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Start your tractors: Tour of Britain launches land art competition

Joe Robinson
29 Jun 2018

One-week race wants to see you create the best land art along the route of this year's Tour of Britain

Land art has been an age-old tradition of bicycle racing and to mark this the Tour of Britain has announced that it will be holding a competition for the most eye-catching installations at this year's race.

Local schools, businesses and communities will be incouraged to work together with land owners along the route of the race to produce the best land art, which will be judged by race organiser Mick Bennett, the ITV4 commentary team and representatives from race organisers SweetSpot.

The race, which runs from Sunday 2nd to Sunday 9th September, will make its way across Britain with stages in South Wales, the West Country, Warwickshire, Cumbria, Nottinghamshire and then finally the centre of London.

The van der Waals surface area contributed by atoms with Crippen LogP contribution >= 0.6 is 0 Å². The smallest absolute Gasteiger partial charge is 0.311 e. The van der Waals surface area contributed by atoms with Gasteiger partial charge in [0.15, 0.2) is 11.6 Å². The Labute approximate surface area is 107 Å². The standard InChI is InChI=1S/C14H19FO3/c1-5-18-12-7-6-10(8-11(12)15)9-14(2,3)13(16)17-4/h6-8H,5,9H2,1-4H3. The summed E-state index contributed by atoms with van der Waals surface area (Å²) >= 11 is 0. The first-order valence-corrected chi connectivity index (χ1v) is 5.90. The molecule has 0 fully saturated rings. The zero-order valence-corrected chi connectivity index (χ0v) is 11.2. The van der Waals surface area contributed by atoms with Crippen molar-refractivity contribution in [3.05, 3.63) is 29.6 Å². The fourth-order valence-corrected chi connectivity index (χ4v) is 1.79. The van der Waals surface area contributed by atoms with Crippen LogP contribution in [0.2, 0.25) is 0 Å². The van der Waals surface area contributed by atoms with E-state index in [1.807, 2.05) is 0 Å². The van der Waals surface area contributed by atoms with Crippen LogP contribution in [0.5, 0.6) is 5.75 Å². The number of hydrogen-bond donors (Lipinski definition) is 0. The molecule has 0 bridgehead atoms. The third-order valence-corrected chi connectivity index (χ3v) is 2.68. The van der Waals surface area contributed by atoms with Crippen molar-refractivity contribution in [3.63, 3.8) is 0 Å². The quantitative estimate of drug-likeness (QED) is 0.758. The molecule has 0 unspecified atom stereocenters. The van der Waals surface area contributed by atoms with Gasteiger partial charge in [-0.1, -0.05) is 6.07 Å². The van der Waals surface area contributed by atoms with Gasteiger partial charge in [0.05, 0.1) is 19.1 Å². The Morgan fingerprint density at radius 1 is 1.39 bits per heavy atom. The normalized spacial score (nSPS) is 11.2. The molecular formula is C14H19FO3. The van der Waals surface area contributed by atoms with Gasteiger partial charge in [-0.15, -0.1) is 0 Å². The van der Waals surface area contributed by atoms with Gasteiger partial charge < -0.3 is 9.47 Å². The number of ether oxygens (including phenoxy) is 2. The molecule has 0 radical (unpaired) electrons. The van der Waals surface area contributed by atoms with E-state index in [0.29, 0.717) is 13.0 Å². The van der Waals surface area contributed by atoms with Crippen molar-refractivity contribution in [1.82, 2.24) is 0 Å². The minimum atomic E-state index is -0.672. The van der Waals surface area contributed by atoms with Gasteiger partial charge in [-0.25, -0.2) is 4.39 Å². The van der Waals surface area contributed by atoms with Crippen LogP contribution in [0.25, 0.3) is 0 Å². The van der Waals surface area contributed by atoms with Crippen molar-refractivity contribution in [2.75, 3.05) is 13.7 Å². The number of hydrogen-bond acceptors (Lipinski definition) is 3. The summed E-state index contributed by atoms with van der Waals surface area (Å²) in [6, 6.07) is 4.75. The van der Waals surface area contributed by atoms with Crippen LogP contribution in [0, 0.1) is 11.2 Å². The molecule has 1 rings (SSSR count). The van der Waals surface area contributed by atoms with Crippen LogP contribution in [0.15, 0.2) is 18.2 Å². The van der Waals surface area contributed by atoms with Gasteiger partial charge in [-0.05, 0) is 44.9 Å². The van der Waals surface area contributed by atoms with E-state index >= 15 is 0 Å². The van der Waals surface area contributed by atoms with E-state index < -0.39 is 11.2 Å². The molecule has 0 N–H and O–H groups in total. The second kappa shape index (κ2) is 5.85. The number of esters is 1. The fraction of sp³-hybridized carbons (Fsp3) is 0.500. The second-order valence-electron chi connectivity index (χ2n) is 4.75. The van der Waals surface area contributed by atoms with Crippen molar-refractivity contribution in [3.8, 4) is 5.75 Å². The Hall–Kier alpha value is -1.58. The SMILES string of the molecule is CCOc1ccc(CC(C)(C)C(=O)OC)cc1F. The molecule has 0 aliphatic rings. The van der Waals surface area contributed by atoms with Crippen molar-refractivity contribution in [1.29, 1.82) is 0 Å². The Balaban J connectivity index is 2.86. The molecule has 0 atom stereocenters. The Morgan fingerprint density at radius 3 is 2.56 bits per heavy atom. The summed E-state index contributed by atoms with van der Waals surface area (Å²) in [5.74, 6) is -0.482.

Eventual winners will then be presented with a trophy and Tour of Britain themed prizes by Bennett while second and third will also be handed trophies.

Bennet himself spoke of the inspiration for this new competition which will run alongside the week long stage race.

'Last year’s Nottinghamshire stage in particular saw several fantastic examples of land art created by community groups, and this has inspired us to encourage people across the route this year to show their support and get creative,' said Bennett.

'Over the coming weeks we will see countless examples of land art during the Tour de France, which will inspire people’s creativity.'

The example Bennett was talking about was of course farmer Des Allen's clever sheep-themed bicycle which ended up becoming a bit of a social media hit.

Using his own herd of sheep, Allen managed to impressively form the shape of a bicycle, something that Nottinghamshire County Council leader Kay Cutts hopes they can replicate.

'At 223 kilometres, we are hosting the longest stage this time - so our county has a fantastic opportunity to get involved and hopefully a winner will be found here in Nottinghamshire,' said Cutts.

'Last year we had so many examples of magical land art moments provided by local schools, sailing clubs and, of course, the much-talked about sheep creation by Nottinghamshire farmer Des Allen.'

If reading this has you tempted to give land art a go and you believe you hold the million-dollar idea that will win the competition then visit the Tour of Britain website for more information.

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